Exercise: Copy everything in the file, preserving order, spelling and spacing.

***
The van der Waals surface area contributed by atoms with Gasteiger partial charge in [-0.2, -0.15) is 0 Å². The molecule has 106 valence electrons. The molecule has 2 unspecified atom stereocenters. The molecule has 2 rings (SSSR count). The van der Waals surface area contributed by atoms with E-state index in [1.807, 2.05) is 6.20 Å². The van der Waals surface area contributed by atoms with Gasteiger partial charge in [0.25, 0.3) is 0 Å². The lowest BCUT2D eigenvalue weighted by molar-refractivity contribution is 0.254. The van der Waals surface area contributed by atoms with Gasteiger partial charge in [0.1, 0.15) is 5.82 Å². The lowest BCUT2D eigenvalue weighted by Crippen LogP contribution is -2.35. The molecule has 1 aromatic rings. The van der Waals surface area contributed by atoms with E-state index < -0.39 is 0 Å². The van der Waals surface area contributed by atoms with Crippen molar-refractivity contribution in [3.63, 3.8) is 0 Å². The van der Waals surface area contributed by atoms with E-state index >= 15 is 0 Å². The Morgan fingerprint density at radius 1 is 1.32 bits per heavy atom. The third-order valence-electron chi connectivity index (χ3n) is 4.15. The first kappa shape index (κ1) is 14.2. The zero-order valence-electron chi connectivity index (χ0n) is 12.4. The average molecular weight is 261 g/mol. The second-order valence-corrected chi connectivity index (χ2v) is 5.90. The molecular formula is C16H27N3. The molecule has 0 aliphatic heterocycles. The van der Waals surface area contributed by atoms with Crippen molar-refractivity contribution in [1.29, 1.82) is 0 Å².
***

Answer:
The van der Waals surface area contributed by atoms with Gasteiger partial charge in [-0.2, -0.15) is 0 Å². The molecule has 106 valence electrons. The molecule has 2 unspecified atom stereocenters. The molecule has 2 rings (SSSR count). The van der Waals surface area contributed by atoms with E-state index in [1.807, 2.05) is 6.20 Å². The van der Waals surface area contributed by atoms with Gasteiger partial charge in [0.25, 0.3) is 0 Å². The lowest BCUT2D eigenvalue weighted by molar-refractivity contribution is 0.254. The van der Waals surface area contributed by atoms with Gasteiger partial charge in [0.1, 0.15) is 5.82 Å². The lowest BCUT2D eigenvalue weighted by Crippen LogP contribution is -2.35. The molecule has 1 aromatic rings. The van der Waals surface area contributed by atoms with E-state index < -0.39 is 0 Å². The van der Waals surface area contributed by atoms with Crippen molar-refractivity contribution in [3.63, 3.8) is 0 Å². The van der Waals surface area contributed by atoms with E-state index >= 15 is 0 Å². The Morgan fingerprint density at radius 1 is 1.32 bits per heavy atom. The third-order valence-electron chi connectivity index (χ3n) is 4.15. The first kappa shape index (κ1) is 14.2. The zero-order valence-electron chi connectivity index (χ0n) is 12.4. The average molecular weight is 261 g/mol. The second-order valence-corrected chi connectivity index (χ2v) is 5.90. The molecular formula is C16H27N3. The molecule has 0 aliphatic heterocycles. The van der Waals surface area contributed by atoms with Crippen molar-refractivity contribution in [1.29, 1.82) is 0 Å².